In clinical studies, circumpapillary retinal nerve fiber layer (cpRNFL) thickness is widely used to discriminate eyes with glaucoma. In human and mouse eyes, assessment of the RNFL thickness on a circular scan around the optic nerve head appears ideal for evaluating RGC damage because it is capable of detecting all RGC axons that converge toward the optic nerve head in both species. However, RNFLs in mice are much thinner than those of humans and are much more difficult to measure, particularly in damaged retinas. In this study, besides GCC thinning in the damaged retinas, the layer boundaries also became unclear, probably because the loss of the somas, axons, and dendrites of RGCs and changes in glial components decreased the reflectivity of the diminished RNFL, GCL, and IPL. The GCC is an alternative to the RNFL for assessing RGC damage, since the GCC includes RGC axons as RNFL and RGC somas as GCL. GCC is thicker than RNFL only, allowing easier delineation in all eyes. In patients with glaucoma, GCC thickness in the macula has been shown to have glaucoma discriminating ability that is comparable to cpRNFL thickness. 15, , 18 However, mouse eyes do not have a macula. Therefore, instead of measuring macular GCC thickness or cpRNFL thickness, we thought it practically appropriate to use GCC thickness around the optic nerve head to detect glaucomatous damage. Because it is uncertain which scan pattern for sampling is appropriate for GCC measurements in mice, we compared the most standard scan patterns around the optic nerve head; the circular scan versus radial scans. We found a strong correlation between these scan patterns. In addition, we were able to detect a characteristic slow decrease in GCC thickness on a circular scan in the mouse eyes injected with NMDA consistent with the results of previous studies. 10 We also confirmed the reliability of the manual measurement of GCC thickness. These observations show that GCC thickness on a circular scan around the optic disc is an ideal and useful parameter for evaluating RGC damage in mice. 
Then, we examined NMDA dose-dependent changes in the number of RGCs and GCC thickness and elucidated that more than 10 nanomoles of NMDA is necessary to induce severe reduction in of the number of RGCs and GCC thickness. Eyes injected with 2 nanomoles of NMDA showed milder and slower damage both to RGCs and GCCs compared with higher concentrations of NMDA. However, in eyes injected with 5 nanomoles of NMDA, although the loss of RGCs was comparable to that in eyes injected with 2 nanomoles NMDA, GCC thinning was as severe as in eyes injected with 10 nanomoles or more of NMDA. The difference in the effect of damage on the number of RGCs and in GCC thickness in eyes injected with 5 nanomoles of NMDA may be attributable to the fact that GCC includes RNFL and IPL in addition to GCL. Some cells in the INL other than RGCs are known to be damaged by NMDA. Because the IPL consists of the nerve fibers from cells in the INL, damage to cells in the INL leads to IPL thinning. The sensitivity to NMDA may differ between RGCs and cells in the INL. This possibility remains to be clarified.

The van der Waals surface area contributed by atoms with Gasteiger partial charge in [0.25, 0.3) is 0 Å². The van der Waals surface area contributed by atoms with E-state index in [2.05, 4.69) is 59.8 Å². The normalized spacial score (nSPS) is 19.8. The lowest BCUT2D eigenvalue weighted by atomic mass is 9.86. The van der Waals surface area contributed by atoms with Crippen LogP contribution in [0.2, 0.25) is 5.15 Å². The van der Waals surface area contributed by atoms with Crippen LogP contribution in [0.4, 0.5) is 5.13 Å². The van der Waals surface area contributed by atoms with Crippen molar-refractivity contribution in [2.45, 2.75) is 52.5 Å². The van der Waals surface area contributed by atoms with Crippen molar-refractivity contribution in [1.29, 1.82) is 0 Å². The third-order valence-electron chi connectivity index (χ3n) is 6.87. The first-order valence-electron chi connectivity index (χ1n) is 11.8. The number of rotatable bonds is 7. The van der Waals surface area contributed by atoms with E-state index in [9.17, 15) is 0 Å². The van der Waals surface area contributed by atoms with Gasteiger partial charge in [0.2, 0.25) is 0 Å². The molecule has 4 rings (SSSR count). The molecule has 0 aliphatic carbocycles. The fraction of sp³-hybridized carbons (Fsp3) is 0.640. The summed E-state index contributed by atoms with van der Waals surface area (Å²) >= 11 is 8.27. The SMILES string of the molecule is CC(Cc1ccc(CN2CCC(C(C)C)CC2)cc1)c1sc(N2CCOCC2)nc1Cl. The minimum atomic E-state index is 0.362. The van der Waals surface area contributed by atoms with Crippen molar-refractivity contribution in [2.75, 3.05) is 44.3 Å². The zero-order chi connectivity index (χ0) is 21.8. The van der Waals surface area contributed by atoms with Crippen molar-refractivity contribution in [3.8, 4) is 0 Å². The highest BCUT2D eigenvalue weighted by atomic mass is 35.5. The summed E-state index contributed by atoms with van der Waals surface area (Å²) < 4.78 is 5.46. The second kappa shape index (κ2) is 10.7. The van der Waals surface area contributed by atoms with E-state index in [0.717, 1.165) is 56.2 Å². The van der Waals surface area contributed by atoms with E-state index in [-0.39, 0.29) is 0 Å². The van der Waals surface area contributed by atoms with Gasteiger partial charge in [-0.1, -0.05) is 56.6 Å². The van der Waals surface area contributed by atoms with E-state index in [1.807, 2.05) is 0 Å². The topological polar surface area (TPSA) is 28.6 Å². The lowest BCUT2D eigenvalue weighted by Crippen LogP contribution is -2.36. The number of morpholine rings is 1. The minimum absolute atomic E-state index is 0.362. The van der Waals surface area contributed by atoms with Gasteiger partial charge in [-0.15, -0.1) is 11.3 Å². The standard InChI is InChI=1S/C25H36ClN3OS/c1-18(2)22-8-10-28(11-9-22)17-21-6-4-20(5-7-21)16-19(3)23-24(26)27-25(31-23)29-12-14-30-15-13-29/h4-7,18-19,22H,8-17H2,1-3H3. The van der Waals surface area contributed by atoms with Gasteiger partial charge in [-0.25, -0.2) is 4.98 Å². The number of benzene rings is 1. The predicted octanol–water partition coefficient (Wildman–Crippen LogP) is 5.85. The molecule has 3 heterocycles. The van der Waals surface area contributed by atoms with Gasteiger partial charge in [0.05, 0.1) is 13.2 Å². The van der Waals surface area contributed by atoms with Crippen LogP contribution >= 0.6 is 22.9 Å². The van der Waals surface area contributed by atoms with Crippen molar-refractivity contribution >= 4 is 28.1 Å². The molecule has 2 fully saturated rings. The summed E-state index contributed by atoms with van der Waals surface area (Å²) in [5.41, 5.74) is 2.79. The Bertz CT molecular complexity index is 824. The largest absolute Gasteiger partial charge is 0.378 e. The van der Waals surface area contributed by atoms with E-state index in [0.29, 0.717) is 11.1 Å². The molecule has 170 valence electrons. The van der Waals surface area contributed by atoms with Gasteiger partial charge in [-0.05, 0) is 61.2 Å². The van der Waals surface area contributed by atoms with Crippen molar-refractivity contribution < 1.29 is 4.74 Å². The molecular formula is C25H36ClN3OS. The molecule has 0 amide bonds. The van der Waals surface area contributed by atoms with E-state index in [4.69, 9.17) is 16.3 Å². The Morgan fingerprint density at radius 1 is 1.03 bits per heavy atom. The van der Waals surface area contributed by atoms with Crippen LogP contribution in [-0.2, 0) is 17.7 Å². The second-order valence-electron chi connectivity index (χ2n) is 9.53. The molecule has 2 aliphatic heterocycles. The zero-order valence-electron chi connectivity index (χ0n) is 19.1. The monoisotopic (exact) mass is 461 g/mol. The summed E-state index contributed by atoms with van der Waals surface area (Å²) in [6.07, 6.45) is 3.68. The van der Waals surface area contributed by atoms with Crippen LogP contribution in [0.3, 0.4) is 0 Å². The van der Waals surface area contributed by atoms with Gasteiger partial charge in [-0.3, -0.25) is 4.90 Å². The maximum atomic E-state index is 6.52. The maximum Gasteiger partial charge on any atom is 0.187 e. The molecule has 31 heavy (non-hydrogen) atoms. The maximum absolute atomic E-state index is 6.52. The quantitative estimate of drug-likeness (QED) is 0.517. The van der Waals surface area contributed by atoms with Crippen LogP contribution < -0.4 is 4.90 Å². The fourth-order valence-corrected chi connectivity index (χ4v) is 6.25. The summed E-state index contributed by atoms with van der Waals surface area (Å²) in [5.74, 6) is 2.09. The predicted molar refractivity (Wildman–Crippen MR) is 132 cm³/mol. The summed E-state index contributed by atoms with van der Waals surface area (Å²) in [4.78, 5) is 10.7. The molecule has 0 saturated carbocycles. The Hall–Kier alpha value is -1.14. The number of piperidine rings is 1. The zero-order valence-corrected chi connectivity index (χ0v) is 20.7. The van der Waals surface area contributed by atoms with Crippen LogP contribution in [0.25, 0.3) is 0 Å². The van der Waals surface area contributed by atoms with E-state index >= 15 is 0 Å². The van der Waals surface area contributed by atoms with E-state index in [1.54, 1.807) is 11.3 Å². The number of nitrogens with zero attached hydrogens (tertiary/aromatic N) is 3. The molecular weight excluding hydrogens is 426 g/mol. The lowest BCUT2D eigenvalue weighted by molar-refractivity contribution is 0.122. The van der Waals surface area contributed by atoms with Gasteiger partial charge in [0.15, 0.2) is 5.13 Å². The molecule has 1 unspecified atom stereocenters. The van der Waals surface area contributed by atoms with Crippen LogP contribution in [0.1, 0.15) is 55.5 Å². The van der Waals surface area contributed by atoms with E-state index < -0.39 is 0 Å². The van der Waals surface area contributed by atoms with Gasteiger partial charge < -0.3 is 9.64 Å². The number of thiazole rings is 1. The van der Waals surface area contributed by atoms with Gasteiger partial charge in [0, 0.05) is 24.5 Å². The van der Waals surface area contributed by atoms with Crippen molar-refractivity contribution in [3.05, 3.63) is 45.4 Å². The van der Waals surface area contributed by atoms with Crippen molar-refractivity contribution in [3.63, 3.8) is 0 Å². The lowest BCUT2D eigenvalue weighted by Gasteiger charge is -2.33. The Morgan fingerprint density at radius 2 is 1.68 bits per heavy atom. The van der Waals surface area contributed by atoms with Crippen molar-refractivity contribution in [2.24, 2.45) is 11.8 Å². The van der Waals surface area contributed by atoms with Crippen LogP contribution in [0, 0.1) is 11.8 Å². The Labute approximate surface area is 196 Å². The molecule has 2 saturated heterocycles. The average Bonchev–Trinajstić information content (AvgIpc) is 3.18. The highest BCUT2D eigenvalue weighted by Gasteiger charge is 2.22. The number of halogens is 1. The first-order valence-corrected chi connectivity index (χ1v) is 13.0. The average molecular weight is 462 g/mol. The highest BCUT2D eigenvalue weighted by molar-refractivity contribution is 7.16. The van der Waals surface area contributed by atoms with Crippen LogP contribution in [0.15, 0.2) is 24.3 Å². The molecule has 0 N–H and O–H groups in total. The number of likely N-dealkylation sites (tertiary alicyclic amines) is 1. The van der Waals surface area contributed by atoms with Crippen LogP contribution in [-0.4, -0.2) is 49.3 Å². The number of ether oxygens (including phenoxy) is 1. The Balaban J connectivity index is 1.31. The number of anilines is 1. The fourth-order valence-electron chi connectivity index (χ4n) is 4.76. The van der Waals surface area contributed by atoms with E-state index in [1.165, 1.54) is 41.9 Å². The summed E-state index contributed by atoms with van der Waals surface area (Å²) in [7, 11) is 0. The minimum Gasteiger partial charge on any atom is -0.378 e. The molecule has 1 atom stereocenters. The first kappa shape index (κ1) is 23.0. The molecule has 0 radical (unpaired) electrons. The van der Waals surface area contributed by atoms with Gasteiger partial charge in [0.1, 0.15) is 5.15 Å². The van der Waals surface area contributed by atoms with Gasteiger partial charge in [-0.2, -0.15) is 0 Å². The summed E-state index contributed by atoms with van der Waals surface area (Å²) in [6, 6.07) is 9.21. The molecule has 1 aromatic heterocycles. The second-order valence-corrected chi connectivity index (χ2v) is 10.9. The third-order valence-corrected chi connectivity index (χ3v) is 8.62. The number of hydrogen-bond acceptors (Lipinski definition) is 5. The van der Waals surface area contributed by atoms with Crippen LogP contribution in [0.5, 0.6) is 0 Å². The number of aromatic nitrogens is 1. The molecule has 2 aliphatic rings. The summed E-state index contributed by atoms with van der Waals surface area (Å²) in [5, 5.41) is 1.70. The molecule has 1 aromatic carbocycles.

Application of retinal imaging technologies to mice, particularly those with genetic cellular markers, allows noninvasive longitudinal assessment of neuronal damage such as loss of cell bodies and tissue atrophy. Experimental mouse models are most widely used to investigate the pathophysiology of human diseases; various transgenic and knockout mice as well as natural mutants are available for use in the investigation of the role of a molecule in vivo. The noninvasive nature of this approach does not require animals to be euthanized and enables us to examine exactly the same region in the same eye via in vivo sequential imaging, allowing for use of a minimal number of animals. Compared with histologic methods, our double-imaging approach in particular has a great advantage in monitoring both the individual RGC loss and the RGC-related layer thinning on sectional images in the same diseased eyes. Our findings with regard to the different time courses of the two RGC-related parameters were strengthened by measuring both parameters simultaneously in the identical eyes. Thus, the simultaneous imaging of two parameters in the mouse fundus, as shown in this study, would potentially be widely used as a useful tool for basic and translational research of the examination of pathologic mechanisms of RGC damage, as well as for investigation of new treatments for glaucoma. 
In summary, we were able to show time-dependent changes in Thy 1-CFP-expressing RGCs and GCC thickness in the identical eyes with an NMDA-induced RGC injury by using a combined system of scSLO and speckle noise–reduced SD-OCT. We found that the reduction in these two parameters show different time courses. Co-monitoring of CFP-expressing RGCs and GCC thickness in mice would contribute to investigation of the longitudinal profile of RGC degeneration.